July 16, 2008 — The Direct Marketing Association (DMA) continues to build its environmental action program. Today, the DMA Board of Directors announced its first public and measurable “green” goal toward achieving continuous environmental improvement in the US direct marketing community. This new, five-year goal seeks to improve the relevance, deliverability, and carbon footprint of direct mail through widespread marketer adoption of key list hygiene practices. Each practice is part of the DMA Board’s “Green 15” environmental performance resolution, which was passed in 2007.
If DMA members in the United States implement these list hygiene practices as expected, then DMA anticipates three tangible, positive outcomes.
· First, consumer names and addresses registered on DMAChoice.org, the DMA’s free Mail Preference Service (MPS), would be removed from national mailing lists more quickly and effectively.
· Second, the volume of undeliverable advertising mail (UAA Standard Mail) would fall by 25 percent, based on extrapolations from the US Postal Service’s (USPS) most recent UAA data.
· Third, the amount of carbon dioxide equivalents associated with the production and delivery of direct mail in the US would be reduced by nearly 1 million tons, from 2009 to 2013.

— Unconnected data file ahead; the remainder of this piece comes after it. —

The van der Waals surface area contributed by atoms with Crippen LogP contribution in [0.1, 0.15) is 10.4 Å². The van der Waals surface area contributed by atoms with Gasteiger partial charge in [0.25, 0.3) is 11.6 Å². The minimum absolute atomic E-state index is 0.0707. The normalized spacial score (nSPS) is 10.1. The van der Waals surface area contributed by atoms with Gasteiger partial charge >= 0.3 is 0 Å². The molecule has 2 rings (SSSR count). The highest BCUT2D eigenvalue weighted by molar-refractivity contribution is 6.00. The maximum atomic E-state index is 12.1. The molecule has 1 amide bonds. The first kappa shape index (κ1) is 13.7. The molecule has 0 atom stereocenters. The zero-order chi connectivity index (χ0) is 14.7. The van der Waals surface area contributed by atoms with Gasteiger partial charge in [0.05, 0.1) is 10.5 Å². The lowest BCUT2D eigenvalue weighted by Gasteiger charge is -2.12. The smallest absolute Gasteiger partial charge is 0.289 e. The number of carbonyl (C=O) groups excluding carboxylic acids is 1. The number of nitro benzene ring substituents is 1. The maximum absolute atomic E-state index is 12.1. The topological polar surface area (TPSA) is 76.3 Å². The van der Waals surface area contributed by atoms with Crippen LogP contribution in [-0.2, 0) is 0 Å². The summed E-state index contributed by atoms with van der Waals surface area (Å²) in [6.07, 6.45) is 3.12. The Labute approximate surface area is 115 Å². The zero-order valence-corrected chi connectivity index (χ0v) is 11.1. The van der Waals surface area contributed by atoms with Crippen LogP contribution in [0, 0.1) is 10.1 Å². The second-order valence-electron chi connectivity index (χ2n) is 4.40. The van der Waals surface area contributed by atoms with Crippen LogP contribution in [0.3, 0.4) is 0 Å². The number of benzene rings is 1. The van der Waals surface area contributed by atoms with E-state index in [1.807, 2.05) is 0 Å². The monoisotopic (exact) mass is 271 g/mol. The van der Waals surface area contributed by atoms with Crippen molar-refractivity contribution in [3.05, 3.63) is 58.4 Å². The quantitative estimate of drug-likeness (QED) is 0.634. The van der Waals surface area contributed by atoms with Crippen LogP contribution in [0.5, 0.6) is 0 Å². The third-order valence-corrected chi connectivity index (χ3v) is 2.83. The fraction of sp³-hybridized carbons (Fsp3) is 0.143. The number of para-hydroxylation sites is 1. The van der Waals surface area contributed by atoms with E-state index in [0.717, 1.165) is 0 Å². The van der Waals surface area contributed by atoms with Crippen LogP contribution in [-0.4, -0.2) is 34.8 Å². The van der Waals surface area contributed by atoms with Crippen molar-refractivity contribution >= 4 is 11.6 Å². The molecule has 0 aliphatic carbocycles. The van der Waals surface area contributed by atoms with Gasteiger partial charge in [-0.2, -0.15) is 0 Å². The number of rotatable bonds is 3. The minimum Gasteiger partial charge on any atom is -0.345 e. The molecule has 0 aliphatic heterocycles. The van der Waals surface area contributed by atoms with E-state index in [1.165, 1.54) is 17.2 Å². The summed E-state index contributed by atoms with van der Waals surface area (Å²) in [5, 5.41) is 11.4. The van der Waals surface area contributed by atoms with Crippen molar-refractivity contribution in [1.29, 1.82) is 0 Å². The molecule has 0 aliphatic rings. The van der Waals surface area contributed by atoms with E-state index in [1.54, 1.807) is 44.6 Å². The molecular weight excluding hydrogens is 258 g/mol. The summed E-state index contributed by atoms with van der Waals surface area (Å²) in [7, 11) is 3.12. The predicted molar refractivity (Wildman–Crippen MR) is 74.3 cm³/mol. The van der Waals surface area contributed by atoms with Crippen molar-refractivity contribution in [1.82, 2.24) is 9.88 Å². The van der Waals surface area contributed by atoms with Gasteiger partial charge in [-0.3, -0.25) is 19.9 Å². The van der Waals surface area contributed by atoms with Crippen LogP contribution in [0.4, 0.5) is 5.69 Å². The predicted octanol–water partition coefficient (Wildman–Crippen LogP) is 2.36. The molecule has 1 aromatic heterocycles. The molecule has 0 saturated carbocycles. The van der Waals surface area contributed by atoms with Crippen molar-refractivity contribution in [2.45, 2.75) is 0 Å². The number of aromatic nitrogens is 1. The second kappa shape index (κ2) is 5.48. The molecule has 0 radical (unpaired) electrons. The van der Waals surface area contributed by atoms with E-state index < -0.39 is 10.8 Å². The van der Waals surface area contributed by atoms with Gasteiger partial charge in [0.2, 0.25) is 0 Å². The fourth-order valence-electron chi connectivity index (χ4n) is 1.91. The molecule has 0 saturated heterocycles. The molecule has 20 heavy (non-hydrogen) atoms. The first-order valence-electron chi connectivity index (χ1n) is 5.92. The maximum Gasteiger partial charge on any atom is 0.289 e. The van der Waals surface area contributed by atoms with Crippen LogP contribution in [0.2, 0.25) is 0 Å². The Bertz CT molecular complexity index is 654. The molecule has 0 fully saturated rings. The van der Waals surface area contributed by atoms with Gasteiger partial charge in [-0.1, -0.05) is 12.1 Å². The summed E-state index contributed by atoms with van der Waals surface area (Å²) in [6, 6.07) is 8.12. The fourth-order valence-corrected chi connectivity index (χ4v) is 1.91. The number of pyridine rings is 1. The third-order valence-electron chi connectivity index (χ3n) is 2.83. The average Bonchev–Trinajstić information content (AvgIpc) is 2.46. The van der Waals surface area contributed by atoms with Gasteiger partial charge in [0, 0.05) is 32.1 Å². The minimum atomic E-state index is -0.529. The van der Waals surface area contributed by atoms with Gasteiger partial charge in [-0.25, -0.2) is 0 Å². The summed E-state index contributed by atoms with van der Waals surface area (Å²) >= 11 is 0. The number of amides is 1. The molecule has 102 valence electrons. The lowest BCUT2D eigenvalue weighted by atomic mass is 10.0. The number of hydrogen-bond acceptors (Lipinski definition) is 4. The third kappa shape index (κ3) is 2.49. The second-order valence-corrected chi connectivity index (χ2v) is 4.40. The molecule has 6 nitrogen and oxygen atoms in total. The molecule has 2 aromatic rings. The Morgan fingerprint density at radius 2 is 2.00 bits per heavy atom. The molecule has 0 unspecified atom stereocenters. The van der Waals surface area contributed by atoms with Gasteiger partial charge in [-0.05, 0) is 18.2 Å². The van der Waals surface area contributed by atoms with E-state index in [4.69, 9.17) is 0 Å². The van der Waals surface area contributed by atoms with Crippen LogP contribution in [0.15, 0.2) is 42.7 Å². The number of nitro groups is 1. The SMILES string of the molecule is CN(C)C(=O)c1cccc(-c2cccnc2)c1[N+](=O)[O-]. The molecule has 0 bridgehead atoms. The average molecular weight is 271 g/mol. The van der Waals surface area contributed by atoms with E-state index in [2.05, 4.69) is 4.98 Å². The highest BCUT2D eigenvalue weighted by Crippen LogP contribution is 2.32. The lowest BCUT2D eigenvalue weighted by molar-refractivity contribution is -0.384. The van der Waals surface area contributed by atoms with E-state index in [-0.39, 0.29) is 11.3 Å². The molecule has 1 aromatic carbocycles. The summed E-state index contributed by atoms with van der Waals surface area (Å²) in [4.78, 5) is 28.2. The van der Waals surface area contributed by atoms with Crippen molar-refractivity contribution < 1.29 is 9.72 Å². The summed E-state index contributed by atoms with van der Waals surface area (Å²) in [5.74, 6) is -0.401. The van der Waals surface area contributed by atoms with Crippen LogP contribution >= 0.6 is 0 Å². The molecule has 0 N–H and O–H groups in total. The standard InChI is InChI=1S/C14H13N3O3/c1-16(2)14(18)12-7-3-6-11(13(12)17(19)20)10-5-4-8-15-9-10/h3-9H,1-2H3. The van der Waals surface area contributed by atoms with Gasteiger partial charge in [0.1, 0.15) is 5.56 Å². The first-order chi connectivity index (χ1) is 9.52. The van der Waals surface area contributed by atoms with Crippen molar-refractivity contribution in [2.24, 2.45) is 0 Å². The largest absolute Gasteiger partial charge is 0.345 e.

Building Upon DMA’s Record
“Shopping direct provides many benefits, such as saving shopping trips by car, gas costs, and CO2 emissions,” said Donn Rappaport, DMA chairman of the board and chairman/chief executive officer of American List Counsel, Inc. (ALC). “It is vitally important that the direct marketing community embrace these new DMA initiatives to build upon its record of environmental stewardship and to promote the value that direct marketing provides to consumers.”
Last year, DMA asked members to assess the actions they were taking to improve the environment. Those practices served as the basis for the Association’s “Green 15,” a set of baseline business activities to improve marketers’ performance in five key areas: (1) list and data management, (2) mail design and production, (3) paper procurement and use, (4) packaging, and (5) recycling and pollution reduction. This year, DMA is now setting measurable goals in key areas of the Green 15.